As children we start defenseless. I don’t mean physically, though we start physically defenseless too. I mean kids don’t protect themselves from being emotionally hurt or having their identities challenged. Kids say things we adults recognize we would catch in mental filters before speaking.
What mental filters? Everybody knows what I mean. As we get older we learn to protect our vulnerabilities. We learn protocol and manners. We learn how to behave in certain situations to meet social expectations. Doing so rewards us with getting the results we wanted. With a cost, though.
- When we meet a girl or guy we like we play it cool and don’t let on.
- We don’t tell a friend about a shortcoming.
- We don’t tell anyone we feel too insecure to ask for a raise.
- We don’t raise our hand in class so we don’t look like we don’t know.
- We act like we’re above it all to look more in the know.
- We act sarcastic or jaded. We dress how someone else says we should.
Each time we protect ourselves and follow manners, we create shells between ourselves and our worlds. They often improve our lives, helping us in social situations, at least in the short term. Or to get ahead, or to avoid risking embarrassment. In the long term, they shield us from connecting with others or even understanding ourselves. Keeping others out keeps them from understanding us.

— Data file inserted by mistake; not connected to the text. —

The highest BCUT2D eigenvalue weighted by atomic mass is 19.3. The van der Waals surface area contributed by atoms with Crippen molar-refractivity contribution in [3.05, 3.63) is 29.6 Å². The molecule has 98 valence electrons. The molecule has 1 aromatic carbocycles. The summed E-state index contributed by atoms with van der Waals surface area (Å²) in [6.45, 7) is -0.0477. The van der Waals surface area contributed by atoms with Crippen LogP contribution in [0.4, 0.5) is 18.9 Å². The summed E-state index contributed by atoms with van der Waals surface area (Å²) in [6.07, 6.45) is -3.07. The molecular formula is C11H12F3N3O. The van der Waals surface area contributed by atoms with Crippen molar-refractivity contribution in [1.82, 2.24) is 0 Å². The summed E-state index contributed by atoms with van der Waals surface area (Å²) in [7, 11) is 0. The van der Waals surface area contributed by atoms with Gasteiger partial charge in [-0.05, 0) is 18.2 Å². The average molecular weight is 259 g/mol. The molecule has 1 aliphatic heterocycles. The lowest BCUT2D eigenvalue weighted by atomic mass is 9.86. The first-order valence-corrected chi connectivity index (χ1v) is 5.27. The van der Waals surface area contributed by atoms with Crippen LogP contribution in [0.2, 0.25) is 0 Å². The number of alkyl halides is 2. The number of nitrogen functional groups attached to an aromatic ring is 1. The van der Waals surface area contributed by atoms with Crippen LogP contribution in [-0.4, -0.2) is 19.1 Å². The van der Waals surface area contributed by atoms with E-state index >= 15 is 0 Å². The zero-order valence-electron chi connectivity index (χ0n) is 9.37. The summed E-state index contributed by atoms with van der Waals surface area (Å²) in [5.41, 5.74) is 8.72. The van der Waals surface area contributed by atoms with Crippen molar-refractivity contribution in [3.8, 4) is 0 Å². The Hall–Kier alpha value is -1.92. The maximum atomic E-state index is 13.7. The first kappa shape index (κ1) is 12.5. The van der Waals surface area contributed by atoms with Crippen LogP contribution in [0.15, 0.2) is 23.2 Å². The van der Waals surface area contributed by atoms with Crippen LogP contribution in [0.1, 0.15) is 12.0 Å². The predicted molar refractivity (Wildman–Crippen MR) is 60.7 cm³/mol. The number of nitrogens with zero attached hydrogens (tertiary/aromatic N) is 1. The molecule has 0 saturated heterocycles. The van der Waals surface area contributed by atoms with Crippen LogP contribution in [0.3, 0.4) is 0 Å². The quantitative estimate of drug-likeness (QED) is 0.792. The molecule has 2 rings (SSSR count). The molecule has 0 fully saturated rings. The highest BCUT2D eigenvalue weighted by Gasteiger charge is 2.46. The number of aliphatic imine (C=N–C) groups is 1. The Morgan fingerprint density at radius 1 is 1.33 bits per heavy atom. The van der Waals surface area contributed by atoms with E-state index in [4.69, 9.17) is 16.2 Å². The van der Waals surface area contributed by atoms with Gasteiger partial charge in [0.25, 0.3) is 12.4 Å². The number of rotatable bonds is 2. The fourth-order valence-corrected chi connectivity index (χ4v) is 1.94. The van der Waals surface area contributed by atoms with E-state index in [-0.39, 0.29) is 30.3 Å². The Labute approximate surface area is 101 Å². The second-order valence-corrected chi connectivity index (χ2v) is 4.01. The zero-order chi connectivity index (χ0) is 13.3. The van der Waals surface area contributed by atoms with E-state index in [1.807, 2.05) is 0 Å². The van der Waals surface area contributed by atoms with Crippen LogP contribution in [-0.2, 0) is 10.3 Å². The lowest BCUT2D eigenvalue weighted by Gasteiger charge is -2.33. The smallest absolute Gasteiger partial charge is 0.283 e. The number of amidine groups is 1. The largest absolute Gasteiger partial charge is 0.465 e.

When we were young we didn’t see learning manners, acting like we’re “supposed to,” and other forms of following other people’s rules as creating barriers. We saw them as ways to mature and succeed. We felt like we were maturing. Some people continue through life adopting new roles and manners to progress further in business and life, not realizing they’re sacrificing their individuality.
Leadership exposes these barriers. Leaders who want to connect with people will hamper themselves with these barriers. They’re kidding themselves if they believe others don’t see their barriers. As are you and I.
Hiding vulnerabilities and insecurities looks to others like someone trying to hide having a pebble in their shoes. Everyone can tell something is off about you. Our shells and wished-to-be-hidden vulnerabilities define us to others, much as we’d wish otherwise.
By contrast we enjoy time with people who don’t hide their flaws. They seem natural and make us feel natural. We want to become like them.
Some people realize at some point the manners and rules they’re adopting aren’t making them more mature. They’re keeping them from themselves. Their challenge — our challenge, since I count myself in this group — is to undo the barriers.
It’s why I coach, write, and teach.
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